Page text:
As a luxury homebuilder, I observed something very odd. People buying million dollar homes often didn’t have much wealth – they just had large incomes.
They pulled into the sales office in a luxury automobile and coveted the appearance of wealth. But wealth is much different than income. Wealth is what you accumulate, not what you spend. (Remember my Italian mentor from my first job….. )
Have you dreamed of owning a nicer home? We all love things of beauty. I made my living in the housing industry by identifying a profitable niche. I loved building big, great quality, beautiful homes and neighborhoods. They were my art. However, there is a balance in being able to afford things in the short term and being able to accumulate wealth in the long term.
Flash back to 1985 when I received the best piece of personal finance advice! Picture me, working my summer job as a laborer for a bricklaying company trying to pay for university. What was the best advice and who gave it to me? It came from an Italian bricklayer in his tattered and torn work clothes. You’ll need to read this aloud in an Italian accent while waving your arms enthusiastically to get the full effect.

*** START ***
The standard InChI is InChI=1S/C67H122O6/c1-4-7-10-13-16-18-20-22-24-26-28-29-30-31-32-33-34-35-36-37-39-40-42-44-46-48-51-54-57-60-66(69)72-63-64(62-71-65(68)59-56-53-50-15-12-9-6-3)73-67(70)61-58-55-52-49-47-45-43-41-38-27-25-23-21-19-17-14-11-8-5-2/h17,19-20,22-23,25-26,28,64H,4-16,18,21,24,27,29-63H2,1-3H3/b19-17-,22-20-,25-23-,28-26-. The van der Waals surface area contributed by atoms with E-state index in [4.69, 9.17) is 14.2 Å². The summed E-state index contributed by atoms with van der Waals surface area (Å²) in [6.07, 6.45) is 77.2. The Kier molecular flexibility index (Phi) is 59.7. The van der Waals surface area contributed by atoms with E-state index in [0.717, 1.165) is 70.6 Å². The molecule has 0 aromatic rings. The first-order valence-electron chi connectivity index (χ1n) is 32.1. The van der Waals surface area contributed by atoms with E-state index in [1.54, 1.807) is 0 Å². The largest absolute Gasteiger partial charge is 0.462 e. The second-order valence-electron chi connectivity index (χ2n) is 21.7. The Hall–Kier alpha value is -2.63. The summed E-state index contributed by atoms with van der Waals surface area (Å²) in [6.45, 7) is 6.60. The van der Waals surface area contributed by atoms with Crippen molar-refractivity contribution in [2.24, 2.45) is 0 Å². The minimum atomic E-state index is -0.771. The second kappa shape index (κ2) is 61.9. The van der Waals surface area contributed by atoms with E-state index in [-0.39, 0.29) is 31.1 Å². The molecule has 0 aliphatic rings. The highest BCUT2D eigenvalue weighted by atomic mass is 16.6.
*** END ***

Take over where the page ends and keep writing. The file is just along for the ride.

“Stevie it’s not-a how much-a you make, it’s-a how much-a you save.” The significance of his statement stuck with me! Many of my university professors talked about personal finance but had not been in the marketplace.
These educated professionals were not practicing personal finance as well as this man who earned probably half of what they did. Arriving in Canada from Italy, penniless, this man owned 3 houses in downtown Toronto worth a substantial amount of money. He had learned one of the dirtiest words in personal finance: discipline. As my parents often had, we will have arguments, fights, worries, pain and disappointments until we practice what this wise bricklayer taught me. I believe it is based on the following Biblical personal finance truth.
In the house of the wise are stores of choice food and oil, but a foolish man devours all he has.